This book was a journey. Divided roughly into three parts, Brittain’s memoir covers the pre-WWI period, including her first year at Oxford University, the war itself and her work as a VAD, and then the post-WWI period, including finishing her degree and then her ultimate career and marriage.
There is so much to say about it. Brittain starts her memoir at the beginning, as a young woman who has decided that she wants to attend Oxford and needs to persuade her parents, who are very traditional middle class people, that she should be permitted to try for a spot in spite of her obvious deficiency: she’s a girl. Her father, in particular, isn’t wild about his daughter going to college. She ultimately gains admission to Somerville College, which is known for many of it’s women graduates, including Dorothy Sayers. She arrives at Somerville in 1914, and the war begins within weeks, completely derailing her plans.
For the time being I simmered wrathfully in anger and hopeless resentment. By means of what then appeared to have been a very long struggle, I had made for myself a way of escape from my hated provincial prison – and now the hardly-won road to freedom was to be closed for me by a Serbian bomb hurled from the other end of Europe at an Austrian archduke. It is not, perhaps, so very surprising that the War at first seemed to me an infuriating personal interruption rather than a world-wide catastrophe.
Youth just can’t help but be self-centered.
Vera has four men who are close to her: Edward, her brother, Roland, her brother’s friend and eventually her fiance, with whom she falls madly in love in the immediate pre-war weeks, and two close friends, Victor, or Tay, and Geoffrey. When all of the men she loves enlist to fight, she leaves Oxford and becomes a nurse with the Voluntary Aid Detachment. In this capacity she works in hospitals in England, eventually ending up in France and the Dardanelles.
This section of her memoir is deeply affecting. Her description of nursing war injuries is terrible, but most affecting is the fact that, one-by-one, the young men die. First Roland, then Edward, then Victor and then finally, and last, Geoffrey. I’m not a crier, but every single death felt like a body blow, and by the end of the war, I, too had wept more than once. It does seem that Providence could have left one of them, but I suppose it would have been a very different book under those circumstances.
But the War kills other things besides physical life, and I sometimes feel that little by little the Individuality of You is being as surely buried as the bodies are of those who lie beneath the trenches of Flanders and France. But I won’t write more on this subject. In any case it is no use, and I shall probably cry if I do, which must never be done, for there is so much both personal and impersonal to cry for here that one might weep for ever and yet not shed enough tears to wash away the pitiableness of it all.’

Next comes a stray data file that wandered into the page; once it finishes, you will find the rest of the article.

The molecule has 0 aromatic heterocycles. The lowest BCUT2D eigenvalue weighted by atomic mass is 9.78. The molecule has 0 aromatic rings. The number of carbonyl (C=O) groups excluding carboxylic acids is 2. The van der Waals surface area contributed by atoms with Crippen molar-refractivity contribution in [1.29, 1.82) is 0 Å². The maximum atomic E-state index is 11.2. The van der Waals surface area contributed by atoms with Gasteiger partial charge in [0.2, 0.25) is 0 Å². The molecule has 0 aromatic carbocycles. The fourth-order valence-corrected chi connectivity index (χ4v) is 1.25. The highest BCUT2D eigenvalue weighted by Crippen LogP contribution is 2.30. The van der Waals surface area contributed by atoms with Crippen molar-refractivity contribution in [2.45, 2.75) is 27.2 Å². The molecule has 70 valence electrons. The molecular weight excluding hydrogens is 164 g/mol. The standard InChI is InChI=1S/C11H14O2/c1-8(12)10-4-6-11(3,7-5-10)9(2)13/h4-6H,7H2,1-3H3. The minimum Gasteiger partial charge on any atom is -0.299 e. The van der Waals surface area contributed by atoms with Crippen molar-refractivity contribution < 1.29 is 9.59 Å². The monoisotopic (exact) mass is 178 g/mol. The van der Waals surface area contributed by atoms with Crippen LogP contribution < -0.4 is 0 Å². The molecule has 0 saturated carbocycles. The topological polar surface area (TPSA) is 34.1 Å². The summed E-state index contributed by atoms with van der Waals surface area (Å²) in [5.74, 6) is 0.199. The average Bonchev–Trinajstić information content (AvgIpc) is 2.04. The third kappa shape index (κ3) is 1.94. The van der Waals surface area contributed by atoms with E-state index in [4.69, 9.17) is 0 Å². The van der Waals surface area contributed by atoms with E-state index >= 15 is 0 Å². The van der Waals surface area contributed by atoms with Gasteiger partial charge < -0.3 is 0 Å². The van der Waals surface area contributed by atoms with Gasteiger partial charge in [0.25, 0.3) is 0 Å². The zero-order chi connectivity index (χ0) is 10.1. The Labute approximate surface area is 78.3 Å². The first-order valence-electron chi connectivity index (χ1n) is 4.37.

The memoir could have ended there, but it didn’t. How does a person come back from this kind of devastation?
The fact that, within ten years, I lost one world, and after a time rose again, as it were, from spiritual death to find another, seems to me one of the strongest arguments against suicide that life can provide. There may not be – I believe that there is not – resurrection after death, but nothing could prove more conclusively than my own brief but eventful history the fact that resurrection is possible within our limited span of earthly time.
Brittain was by no means alone in her experience, and like most women, she got on with it. She returned to Oxford, where life had proceeded without her, and where the young people who had been less affected by the war didn’t want to hear about it.
The rest of the book covers most of the rest of her life – her graduation from Oxford, receiving one of the first degrees granted to women, her work around women’s suffrage and feminism, her long, close friendship with Winifred Holtby (which was the subject of a second memoir, called Testament of Friendship), her conviction, like Virginia Woolf that
Marriage, for any woman who considered all its implications both for herself and her contemporaries, could never, I now knew, mean a ‘living happily ever after’; on the contrary it would involve another protracted struggle, a new fight against the tradition which identified wifehood with the imprisoning limitations of a kitchen and four walls, against the prejudices and regulations which still made success in any field more difficult for the married woman than for the spinster, and penalised motherhood by demanding from it the surrender of disinterested intelligence, the sacrifice of that vitalising experience only to be found in the pursuit of an independent profession.
Brittain had a career as an author and journalist, but Testament of Youth is nearly the only thing that survives.
I doubt that I will be able to revisit this book in the future. The experience of reading it was intense, especially the middle section, that memorializes her experiences in the war. If I were to go back to it, it would likely be for the post-war section focusing on women’s rights and her relationship with Winifred Holtby. I read South Riding, by Holtby, a few years ago and loved it. I will likely seek out Testament of Friendship at some point, but it’s more difficult to source than this one.
It took me three tries to get past the first 30 pages, but I’m so glad that I persevered this time. This was a worthy way to close out the 1930’s in my Century of Women project.